Categories
Goats

February Featured Animal

I want to spend a little time each month highlighting one of the animals on our farm. If we didn’t have livestock, we wouldn’t have a business, so we want to give them some recognition!

Holly is the February feature! She loves the camera and likes to have her picture taken. I’m sure she knows she’s pretty!

The animal of the month for February is Holly. Holly is a 4-year-old registered Lamancha dairy goat. She is our friendliest goat because she was a bottle baby. That means she is also the one who is always in the way and “helping” when we are doing something near the goats. We have her one and only daughter so far, on our farm with her. Her birthday is April 29th.

Holly had a bit of a rough start and was rejected by her mom at birth. Her back legs didn’t work when she was born. Colton spent quite a bit of time working with her to get her up and going. She spent some time living in a box in our kitchen until she started walking on her own. I always said I would never have sheep or goats in my house…never say never! I wrote about Colton saving her here: Colton and Holly.

Colton has shown Holly at our county fair a couple of times. She never places well because she is cow-hocked (back legs turn in at the hock) and doesn’t have the best confirmation but he still loves taking her. She is his favorite goat with her daughter, Ivy, a close second. Holly loves food and is almost always the first one to the feed trough or hay feeder when they are refilled. Pumpkins or winter squash are a favorite snack for her. She will almost always have an orange face when we treat them to winter squash because she rubs her whole face in it.

Holly has only had one kid, Ivy. She didn’t breed the first year we tried but did last year. She is also bred this year and due to kid in March. Some of our goats have miscarried their babies this year so we are watching her closely. Colton is hoping she has at least one doeling so he can keep it in the herd.

Holly is one of the dairy goats that provides milk for all of our goat milk soaps and lotions. She is usually the third one to be milked. It is amazing how the goats quickly learn the routine and will line themselves up at the gate and for the most part stay in order. They are smart creatures!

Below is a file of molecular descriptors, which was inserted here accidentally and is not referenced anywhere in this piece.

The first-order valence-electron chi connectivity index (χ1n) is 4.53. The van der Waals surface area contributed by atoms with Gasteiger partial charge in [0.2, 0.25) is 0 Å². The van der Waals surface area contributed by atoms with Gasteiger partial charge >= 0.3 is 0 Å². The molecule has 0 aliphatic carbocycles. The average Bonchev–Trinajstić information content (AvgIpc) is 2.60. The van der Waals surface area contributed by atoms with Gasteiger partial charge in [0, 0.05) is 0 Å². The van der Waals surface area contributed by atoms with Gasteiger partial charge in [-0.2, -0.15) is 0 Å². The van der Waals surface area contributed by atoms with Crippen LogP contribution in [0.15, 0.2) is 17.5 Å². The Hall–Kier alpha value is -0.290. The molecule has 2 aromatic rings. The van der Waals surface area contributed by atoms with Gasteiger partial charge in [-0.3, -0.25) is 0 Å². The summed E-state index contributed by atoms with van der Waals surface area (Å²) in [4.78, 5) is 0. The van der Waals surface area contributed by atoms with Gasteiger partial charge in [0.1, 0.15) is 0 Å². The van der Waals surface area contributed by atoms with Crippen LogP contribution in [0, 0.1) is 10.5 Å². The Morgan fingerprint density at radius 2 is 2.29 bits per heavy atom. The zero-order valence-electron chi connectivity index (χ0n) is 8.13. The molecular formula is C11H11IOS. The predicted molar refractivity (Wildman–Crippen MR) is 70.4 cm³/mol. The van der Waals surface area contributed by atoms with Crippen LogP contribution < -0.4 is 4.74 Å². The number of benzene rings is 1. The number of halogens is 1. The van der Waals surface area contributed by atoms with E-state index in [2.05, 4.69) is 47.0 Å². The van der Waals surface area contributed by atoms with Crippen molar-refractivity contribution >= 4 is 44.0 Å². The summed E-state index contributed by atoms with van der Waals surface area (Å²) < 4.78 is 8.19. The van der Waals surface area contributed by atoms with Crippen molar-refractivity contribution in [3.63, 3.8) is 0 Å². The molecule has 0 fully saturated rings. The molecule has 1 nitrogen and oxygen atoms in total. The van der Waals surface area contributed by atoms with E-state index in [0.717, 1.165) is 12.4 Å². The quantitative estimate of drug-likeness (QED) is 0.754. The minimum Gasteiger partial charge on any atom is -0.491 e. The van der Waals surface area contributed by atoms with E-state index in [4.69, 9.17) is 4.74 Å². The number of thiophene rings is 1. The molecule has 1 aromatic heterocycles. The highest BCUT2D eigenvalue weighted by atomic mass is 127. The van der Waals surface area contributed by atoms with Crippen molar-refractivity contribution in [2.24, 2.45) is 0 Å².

Her favorite treats are pumpkins but if those aren’t in season she also likes orange peels. Holly enjoys the leaves of thorny Locust trees and helps to keep them under control by regularly eating the saplings down in the pasture. She is almost always cooperative while milking unless she runs out of alfalfa pellets. When that happens she refuses to stand still until her feed bin is refilled.

When you purchase one of our goat milk soaps or lotions, there’s a good chance that some of Holly’s milk is in it! You can check out all of our goat milk skincare products as well as our other products here https://14handsranchks.com/ranch-store/.

Here are some pictures of Holly over the years. She is well-loved and will hopefully have a long, happy life here at 14 Hands Ranch!

Categories
Goat Milk Soap

February Product of the Month

Our featured product for February is our Goat Milk Soap. Goat Milk Soap is a great option for sensitive skin as it is less allergenic, less drying, and offers several benefits to the skin as well. Our soaps are all made with only high-quality ingredients that are good for your skin.

You can download a more detailed list of what goat milk soaps offer from our Free Resources here: Benefits of Goat Milk Soaps and Lotions

If you would like to try our goat milk soaps or stock up, you can find a code at the bottom of this post, that is good for all of February on all of our soaps. I do have several batches of soap on the curing rack that will be added throughout the month as well.

Why We Use Goat Milk Soap

Several years ago, I experienced skin issues that included itchy, dry skin, and rashes. It felt like my skin was itching on the inside. Looking for relief, I went down the rabbit hole of natural skincare products. When I discovered goat milk products and the benefits from them, it seemed like a natural solution since we were already raising dairy goats.

This led to a lot of research and trial and error when I began to make my soaps and lotions. The relief from the skin issues I had been having was almost immediate after I began to use our products daily. My skin was no longer itching inside or out, no more rashes, or dry skin. I have experimented with adding synthetic fragrance oils to my lotions and that will make all of the symptoms flair up again. For that reason, you will never find synthetic fragrance oils used to scent our products. We promise to always use the best, most natural ingredients we can find so that our products are great for all skin ages and types.

Coupon for February

If you are looking for a more natural skincare option for your skin, I encourage you to check out our Goat Milk Soap. During January, we will be giving a 10% discount on all purchases of our soaps. Just use the code featuredproduct24. It cannot be combined with other coupons.

Categories
4-H Agriculture Goat Milk Lotion Goat Milk Soap Goats Livestock

Animal of the Month

I want to spend a little time each month highlighting one of the animals on our farm. If we didn’t have livestock, we wouldn’t have a business to begin with, so it seems like a good idea to give them some recognition!

This is Stormy with her set of twins from a couple of years ago.

The animal of the month for January is Stormy. Stormy is a 6-year-old registered Lamancha dairy goat. She is our oldest goat. We have 3 of her daughters on our farm with her. Her birthday is April 1st. Hailey named her Stormy because she was born on a stormy night; yes we choose very original and unique names around here.

Hailey and Colton have both shown her at our county fair. She has a sweet personality and is a very personable goat. However, Stormy prefers to do her own thing most of the time rather than follow the rest of the goat herd. Stormy strongly prefers the weather in spring, summer, and fall. When it starts to get to around 40 degrees or below, she chooses to stay in their shelter unless fresh hay or grain has just been delivered.